Where’s the Wonder? An “Alice Through The Looking Glass” Review

When a film is marketed as one that stars Johnny Depp, Helena Bonham Carter, Anne Hathaway, and Sacha Baron Cohen – not to mention it being a dedication to Alan Rickman’s memory – you won’t be able to hold back the itchiness to see it the moment it comes out in theaters. Naturally, I came to see Alice Through the Looking Glass on the first day that it was released in Philippine cinemas, thanks to the awesome guys from Globe Telecom who held a movie screening.

In this James Bobin sequel to Tim Burton’s Alice in Wonderland (2010), Alice Kingsleigh goes back to Underland where she eventually meets the personification of Time, who manages the time (duh) and lives of Underlandians. Alice asks for Time’s help in going back to the past to save the Mad Hatter’s family from the Jabberwocky. After finding out that the Red Queen and Time are acquainted, Alice steals the chronosphere and travels to the past to help the Mad Hatter. However, changing the course of history has its consequences, and Alice later on learns that even though she cannot change the past, she can learn from it.

Alice Through the Looking Glass Trailer

Alice Through the Looking Glass is just as visually stimulating as its predecessor, with undoubtedly expensive CGI, eye-popping colors, and peculiar characters all contributing to this spectacle of a mash-up that’s best appreciated in 3D.  The sequences felt like flipping through the pages of a colorful children’s book, and as I allowed myself to delve into the chaos and crazy of the visual deign, I’d say it’s pretty much how I imagined Alice’s Wonderland would look like.

Speaking of crazy…

However, what makes a good children’s book, is not just the visual design but also the storytelling itself. Alice Through the Looking Glass may have excelled in the CGI department, but sadly, I cannot say the same for its storyline. First of all, the closest that the film ventured into Lewis Carroll’s 1871 novel Through the Looking-Glass, and What Alice Found There, is a short chessboard scene where we are demonstrated a re-enactment of the Humpty Dumpty nursery rhyme. After that, it’s a completely different story altogether, and if it wasn’t for the familiar characters, there won’t be anything else that’s Lewis Carroll about this movie.

A realization struck me when I was halfway through the film. Alice Through the Looking Glass, it turns out, is an origin film of sorts. The movie shows us how the Mad Hatter came to be the hatter that he is, how the rift between the Red and White Queens began, as well as a glimpse of the childhood of the rest of the quirky characters.

A place where hound, hare, and feline can all get along.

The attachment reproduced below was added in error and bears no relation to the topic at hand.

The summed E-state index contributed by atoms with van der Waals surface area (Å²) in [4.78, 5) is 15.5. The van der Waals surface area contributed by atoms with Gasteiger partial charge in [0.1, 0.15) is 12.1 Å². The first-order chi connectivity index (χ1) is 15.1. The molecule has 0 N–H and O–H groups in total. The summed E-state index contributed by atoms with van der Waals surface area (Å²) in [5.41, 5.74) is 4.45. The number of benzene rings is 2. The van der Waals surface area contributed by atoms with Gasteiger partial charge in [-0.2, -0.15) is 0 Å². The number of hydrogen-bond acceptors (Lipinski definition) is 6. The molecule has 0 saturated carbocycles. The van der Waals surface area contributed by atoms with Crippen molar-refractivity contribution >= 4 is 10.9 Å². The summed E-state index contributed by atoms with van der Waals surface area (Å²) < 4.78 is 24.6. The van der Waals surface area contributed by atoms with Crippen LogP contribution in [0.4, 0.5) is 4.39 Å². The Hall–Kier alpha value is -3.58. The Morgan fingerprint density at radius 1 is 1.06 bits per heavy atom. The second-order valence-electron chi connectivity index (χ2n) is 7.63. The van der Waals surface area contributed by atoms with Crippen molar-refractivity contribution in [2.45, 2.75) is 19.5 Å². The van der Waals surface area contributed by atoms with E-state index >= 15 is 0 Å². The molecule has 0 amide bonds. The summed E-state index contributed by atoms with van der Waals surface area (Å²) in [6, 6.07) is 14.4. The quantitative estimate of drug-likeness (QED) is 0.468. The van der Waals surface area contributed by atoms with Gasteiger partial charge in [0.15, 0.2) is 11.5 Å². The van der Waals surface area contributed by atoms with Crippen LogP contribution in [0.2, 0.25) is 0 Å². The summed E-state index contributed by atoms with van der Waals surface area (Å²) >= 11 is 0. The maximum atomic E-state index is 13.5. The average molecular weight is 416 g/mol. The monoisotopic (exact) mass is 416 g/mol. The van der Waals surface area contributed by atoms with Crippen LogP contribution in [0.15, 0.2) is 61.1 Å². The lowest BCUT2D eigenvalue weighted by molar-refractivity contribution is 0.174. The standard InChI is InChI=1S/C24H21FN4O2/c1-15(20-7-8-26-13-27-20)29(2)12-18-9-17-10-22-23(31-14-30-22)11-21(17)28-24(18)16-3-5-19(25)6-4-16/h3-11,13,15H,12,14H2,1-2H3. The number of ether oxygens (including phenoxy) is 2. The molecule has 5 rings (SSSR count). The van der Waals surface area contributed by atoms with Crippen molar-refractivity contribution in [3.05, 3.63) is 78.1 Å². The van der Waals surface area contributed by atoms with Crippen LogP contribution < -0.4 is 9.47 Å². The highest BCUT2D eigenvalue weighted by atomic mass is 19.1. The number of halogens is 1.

Now I believe this is where the film started to lose its charm. The “origin story” approach has somehow humanized the characters, providing logic and explanation to their identities, which is not aligned with the crazy and chaos that Wonderland was supposed to be. The storyline gave some “sense” to Wonderland, which is problematic because the senselessness of the place is what makes it fascinating in the first place. Alice Through the Looking Glass’ plot ruined this fascination by injecting logic into the wonder.
I remember when I was smaller, I was captivated by the dreamlike randomness of the Alice in Wonderland cartoon classic. It was like a psychedelic movie for kids, and I loved how the scenes became “curioser and curioser” so to speak, especially with the absurdity and ridiculousness of the characters, who may not seem to make sense on the surface but perfectly captures what fun and enjoyment is for children.
This sense of wonder was lost when Alice Through the Looking Glass started presenting the Mad Hatter as a child who had daddy issues, when we see that the Red and White Queens were once simple village girls, and when it was shown that all that sibling rivalry was all because of a childhood lie over tarts. Alice in Wonderland was supposed to be random, illogical, and unreasonable – just like the answer to the Mad Hatter’s riddle, “why is a raven like a writing desk?” Why did this film try to make literal explanations to a perfectly imaginative and dreamlike world?

Wy would you try to make sense of the Hatter if he was supposed to be Mad?

If anything, I did let out a few chuckles at several points in the movie, especially with the puns about Time personified. The Cheshire Cat saying that he was “right on Time” and sitting on Sacha Baron Cohen’s character was hilarious! You can imagine what happened when they played with the phrases “Time flies”, “Time to Go”, and most especially when the Mad Hatter asked, “when exactly is ‘soon’?”

How about “Time is Gold?” Yes? No? Okay.

Alice Through the Looking Glass had so much potential especially with its stellar cast, but all those were put to waste by a plot that doesn’t seem to fully understand its source material. If time was money, I say it won’t be well spent on this movie.

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Credits to the images and videos used in this post go to “Alice Through The Looking Glass” and/or to their respective owners. We do not own these materials. No copyright infringement intended.


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